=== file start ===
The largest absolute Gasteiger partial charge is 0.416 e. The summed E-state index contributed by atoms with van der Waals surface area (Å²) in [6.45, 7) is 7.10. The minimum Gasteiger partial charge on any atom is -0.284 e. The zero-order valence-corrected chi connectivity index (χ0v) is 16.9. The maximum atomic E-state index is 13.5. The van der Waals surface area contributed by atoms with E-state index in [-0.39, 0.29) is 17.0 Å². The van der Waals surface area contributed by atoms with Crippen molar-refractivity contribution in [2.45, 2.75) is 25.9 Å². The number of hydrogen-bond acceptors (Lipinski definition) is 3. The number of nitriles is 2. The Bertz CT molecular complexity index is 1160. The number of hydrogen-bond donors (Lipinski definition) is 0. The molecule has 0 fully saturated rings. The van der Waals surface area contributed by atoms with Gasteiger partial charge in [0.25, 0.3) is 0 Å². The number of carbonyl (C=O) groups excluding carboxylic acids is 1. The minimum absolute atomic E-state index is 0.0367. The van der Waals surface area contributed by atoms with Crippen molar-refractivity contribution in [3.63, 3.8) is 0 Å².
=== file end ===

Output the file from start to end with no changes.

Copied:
The largest absolute Gasteiger partial charge is 0.416 e. The summed E-state index contributed by atoms with van der Waals surface area (Å²) in [6.45, 7) is 7.10. The minimum Gasteiger partial charge on any atom is -0.284 e. The zero-order valence-corrected chi connectivity index (χ0v) is 16.9. The maximum atomic E-state index is 13.5. The van der Waals surface area contributed by atoms with E-state index in [-0.39, 0.29) is 17.0 Å². The van der Waals surface area contributed by atoms with Crippen molar-refractivity contribution in [2.45, 2.75) is 25.9 Å². The number of hydrogen-bond acceptors (Lipinski definition) is 3. The number of nitriles is 2. The Bertz CT molecular complexity index is 1160. The number of hydrogen-bond donors (Lipinski definition) is 0. The molecule has 0 fully saturated rings. The van der Waals surface area contributed by atoms with Gasteiger partial charge in [0.25, 0.3) is 0 Å². The number of carbonyl (C=O) groups excluding carboxylic acids is 1. The minimum absolute atomic E-state index is 0.0367. The van der Waals surface area contributed by atoms with Crippen molar-refractivity contribution in [3.63, 3.8) is 0 Å².